The Examiner rejected claims 1, 2, 8, 12, 15 and 16, the article claims, on the ground that the "musically staffed sheets" were unpatentable over the conventional sheet music having the well known and arbitrary signs and indicia on the several sheets for the guidance of the performer, and which are continued on the successive sheets. The Examiner held that the selection of the indicia used was a matter of judicious choice only and did not amount to invention.
As to claims 9 and 13 drawn to the method of identifying the continuity of a "theme sequence" and a "theme," the Examiner pointed out that the "identifying" consisted simply in applying the arrows and jagged lines to the printed sheet or sheets, and considered the claims drawn to the process of producing the printed sheets.
The claims were held to be unpatentable on the authority of Ex parte Trevette, 1901 C.D. 170.
The plaintiff makes use of arrows to direct attention of the observer from one point to another, and he employs jagged lines to indicate continuity. It is well known that the use of arrows or similar marks or continuous lines (underscoring) is continually resorted to in pointing out pertinent paragraphs or portions of a theme or subject on pages of printed matter for ready reference or to avoid confusion. It is also common in printed matter to emphasize or draw attention to certain passages, by printing the same in italics, heavy type, or in ink of a different color.
The patent to Sheffield, May 29, 1923, No. 1,456,834, illustrates the use of different kinds of type to show the structure of sentences and the exact relation of their syntactic elements to each other so as to enable the intended meaning of sentences to be readily ascertained.
The asterisk * is used frequently in printing and writing to mark a word or phrase as having a special character, etc., or to direct attention to a particular passage. Everyone is familiar with the index mark or "fist" of the printer to direct special attention to the passage which follows. The plaintiff's arrows are used to indicate either the beginning of a theme and the instruments which carry it or also the transfer during the continuance of the theme from one instrument to another. The "fist" may be used for the same purpose.
Certain well known and arbitrary signs are used in writing and printing music, among which may be cited tr to indicate a trill, and also the tie mark to indicate that the note is carried over, and also that a note begun on one sheet is carried on to the next sheet. Indeed, the plaintiff's jagged line is but an enlargement of the jagged line of the trill symbol.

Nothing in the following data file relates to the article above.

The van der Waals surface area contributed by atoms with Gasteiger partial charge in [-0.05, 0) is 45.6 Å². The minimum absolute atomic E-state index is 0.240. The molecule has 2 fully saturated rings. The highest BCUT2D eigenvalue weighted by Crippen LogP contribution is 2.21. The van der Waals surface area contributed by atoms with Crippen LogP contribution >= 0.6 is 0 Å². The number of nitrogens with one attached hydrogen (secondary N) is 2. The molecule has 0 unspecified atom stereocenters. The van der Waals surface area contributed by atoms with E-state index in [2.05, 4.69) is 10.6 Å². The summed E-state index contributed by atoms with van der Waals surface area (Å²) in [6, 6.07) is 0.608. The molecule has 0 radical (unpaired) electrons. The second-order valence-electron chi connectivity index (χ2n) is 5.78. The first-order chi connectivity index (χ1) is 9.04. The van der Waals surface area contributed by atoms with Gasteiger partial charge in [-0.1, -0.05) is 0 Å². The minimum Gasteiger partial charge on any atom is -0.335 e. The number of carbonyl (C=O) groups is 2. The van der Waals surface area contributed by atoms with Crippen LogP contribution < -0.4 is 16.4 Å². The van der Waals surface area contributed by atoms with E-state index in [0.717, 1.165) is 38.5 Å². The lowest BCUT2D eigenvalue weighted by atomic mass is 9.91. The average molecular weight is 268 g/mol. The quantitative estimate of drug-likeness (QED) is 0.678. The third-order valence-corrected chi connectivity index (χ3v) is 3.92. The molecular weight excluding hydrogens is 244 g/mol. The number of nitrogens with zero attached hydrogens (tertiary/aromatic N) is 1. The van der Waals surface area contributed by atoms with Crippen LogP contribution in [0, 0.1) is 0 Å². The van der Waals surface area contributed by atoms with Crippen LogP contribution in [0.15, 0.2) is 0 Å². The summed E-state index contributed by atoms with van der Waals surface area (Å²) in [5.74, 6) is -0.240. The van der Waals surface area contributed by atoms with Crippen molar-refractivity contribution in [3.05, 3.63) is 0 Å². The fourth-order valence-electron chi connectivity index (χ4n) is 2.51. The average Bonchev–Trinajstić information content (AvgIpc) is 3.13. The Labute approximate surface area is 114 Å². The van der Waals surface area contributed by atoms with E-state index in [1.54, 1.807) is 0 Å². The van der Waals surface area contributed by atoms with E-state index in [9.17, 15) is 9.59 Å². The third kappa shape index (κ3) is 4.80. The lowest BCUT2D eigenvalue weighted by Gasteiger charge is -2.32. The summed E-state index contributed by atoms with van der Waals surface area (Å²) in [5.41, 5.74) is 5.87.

The plaintiff, testifying as a witness, merely elaborated upon the specifications of the patent application. His testimony abounds in hearsay, and he was unable to testify with any degree of certainty the extent to which his invention has met with commercial success.
The court was furnished with photostat copies of various reviews by musical critics, in which the work is characterized as "highly ingenious," a "unique product," "remarkable," "clever," etc. These reviews express the opinion of the writers, and were before the Patent Office tribunals.
The court is of opinion and so finds that in using printed indicia to aid the reader of an orchestral score, the plaintiff did nothing rising to the dignity of invention, in view of the common and widespread use of indicating marks in all sorts of printed matter.
The court further finds that the claimed series of musically staffed sheets are merely printed matter for conveying intelligence. They do not involve physical structure and are not subject matter which may be protected under the patent laws.
Counsel for plaintiff rely upon application of Sheffield, 53 App.D.C. 109, 288 F. 463, as authority for the allowance of the claims in issue. It is rather an example of the prior art. The plaintiff has adapted the concept there disclosed to the musical score.
Sheffield in his disclosure stated that his "invention contemplates so printing the sentence that the different kinds of type employed will enable the reader to distinguish at a glance not only the different syntactic elements of a sentence and thus know at once whether a verb is dependent or independent, whether a noun is a subject or an object, whether a group of words is a noun clause, and the like, but also will show at a glance the relations existing between the various elements in the sentence structure."
The plaintiff in his disclosure states: "It will readily be noted that the invention provides a method of separately identifying the themes and their recurrence, the extent of the themes, the principal instruments performing them, and the continuity of each theme as rendered by different groups of the ensemble. Thus an arrangement of a musical score is provided by which there appear on successive pages, where appropriate, indicating marks identifying the various sections and themes so that any student capable of appreciating the score may be enabled to distinguish the various sections and themes instantly and without effort and be capable of immediately identifying such themes and their recurrence from the beginning to the end of each theme in each instance."
The claims in issue are unpatentable, and the bill should be dismissed.
Counsel for defendant will submit formal and detailed findings of fact and state conclusions in accord herewith pursuant to Rule 52 of the Federal Rules of Civil Procedure, 28 U.S.C.A. following section 723c, together with appropriate judgment dismissing the bill of complaint.
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